- Research
- Open Access
Simulation of blow-up solutions to the generalized KdV equations by moving collocation methods
- Zhiqiang Zhou^{1}Email author and
- Xiaodan Wu^{1}
- Received: 1 November 2015
- Accepted: 26 January 2016
- Published: 18 February 2016
Abstract
The aim of this paper is to simulate the blow-up solutions to generalized Korteweg-de Vries (KdV) equations. The KdV equations are discretized with the use of a quintic Hermite collocation method based on the moving meshes generated by solving moving mesh partial differential equations (MMPDEs). Theoretical analyses are, respectively, conducted to determine the critical parameters in MMPDEs such that the generated meshes can catch up with the blow-up profiles and to show the effectiveness of the generated moving meshes. Lastly, a variety of examples are implemented to confirm our analysis and show the efficiency of the method.
Keywords
- Korteweg-de Vries equations
- moving mesh methods
- dimensional analysis
- blow-up solution
MSC
- 35Q51
- 35Q53
- 65N50
- 65N35
1 Introduction
To compute such a type of singularities sufficiently and effectively, and hence to mimic the asymptotic behavior of the solution as \(t\rightarrow T\), the numerical method employed is required to adapt the spatial meshes to the evolving singularities. In order to achieve this, Bona et al. employ the h-adaptation technique [5, 6]: a spatial translation is used to keep the blow-up peak appearing near the fixed point \(x=0.5\) and local mesh refinement is conducted recursively right around this point. The demerit of this local refinement technique is that the computational cost becomes larger and larger as the blow-up solution evolves. Moreover, the use of interpolations in the time integration does not keep the truncation errors under control. In this paper, based on the moving mesh method, we provide a more reliable simulation method along with an in-depth analysis.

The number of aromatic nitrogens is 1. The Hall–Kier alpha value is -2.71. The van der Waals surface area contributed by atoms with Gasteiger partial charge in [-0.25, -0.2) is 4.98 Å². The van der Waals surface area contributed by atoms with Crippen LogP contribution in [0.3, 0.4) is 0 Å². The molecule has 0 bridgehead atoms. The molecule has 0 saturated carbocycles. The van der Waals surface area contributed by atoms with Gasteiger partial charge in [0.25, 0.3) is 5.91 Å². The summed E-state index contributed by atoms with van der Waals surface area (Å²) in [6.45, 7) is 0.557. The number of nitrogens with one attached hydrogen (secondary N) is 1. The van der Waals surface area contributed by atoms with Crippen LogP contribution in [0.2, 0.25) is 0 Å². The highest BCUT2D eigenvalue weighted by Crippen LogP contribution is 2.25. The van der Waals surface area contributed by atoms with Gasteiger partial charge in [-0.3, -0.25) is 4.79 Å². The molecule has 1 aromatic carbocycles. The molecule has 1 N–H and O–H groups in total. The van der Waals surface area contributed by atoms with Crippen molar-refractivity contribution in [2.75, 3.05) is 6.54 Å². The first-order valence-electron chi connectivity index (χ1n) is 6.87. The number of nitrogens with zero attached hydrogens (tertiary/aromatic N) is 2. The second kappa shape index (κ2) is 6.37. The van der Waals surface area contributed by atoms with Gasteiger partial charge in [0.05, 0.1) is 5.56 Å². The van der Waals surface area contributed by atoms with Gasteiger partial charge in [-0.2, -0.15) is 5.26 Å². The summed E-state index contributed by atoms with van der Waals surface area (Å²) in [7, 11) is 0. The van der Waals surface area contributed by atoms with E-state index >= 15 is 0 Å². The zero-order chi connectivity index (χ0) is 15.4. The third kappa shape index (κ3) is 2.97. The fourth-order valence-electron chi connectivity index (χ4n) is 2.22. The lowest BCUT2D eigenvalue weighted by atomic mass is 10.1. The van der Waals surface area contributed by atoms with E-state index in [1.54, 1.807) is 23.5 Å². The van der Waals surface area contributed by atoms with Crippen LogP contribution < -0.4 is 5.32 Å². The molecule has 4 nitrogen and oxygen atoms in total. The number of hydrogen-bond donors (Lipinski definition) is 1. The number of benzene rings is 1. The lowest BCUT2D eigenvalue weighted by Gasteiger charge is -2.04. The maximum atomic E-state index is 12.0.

It can be observed that, for both MMPDE5 and MMPDE6, the mesh trajectory speeds depend on M and τ. Moreover, for any choice of M and τ, the two MMPDEs can generate smooth meshes as long as the time scale is taken to be sufficiently small. Therefore, the key issues we need to deal with in the simulation of blow-up are: 1. how to choose M and τ so that the mesh trajectory speed is as fast as that in (4); 2. how small the time scale should be in order that the MMPDEs can generate smooth meshes and resolve the dramatically increase in the blow-up solution.
Among the earlier literature which uses MMPDE5 and MMPDE6 to generate moving meshes in the simulation of blow-up solutions, Huang et al. [13] chose the monitor parameters M and τ according to what is called ‘the dominance of equidistribution’, and introduced dimensional analysis. Different from [13], our paper uses the criterion that the mesh trajectory speed satisfies (4) for determining the parameters M and τ, as stated above, and presents a theoretical analysis to show the efficiency of the generated meshes.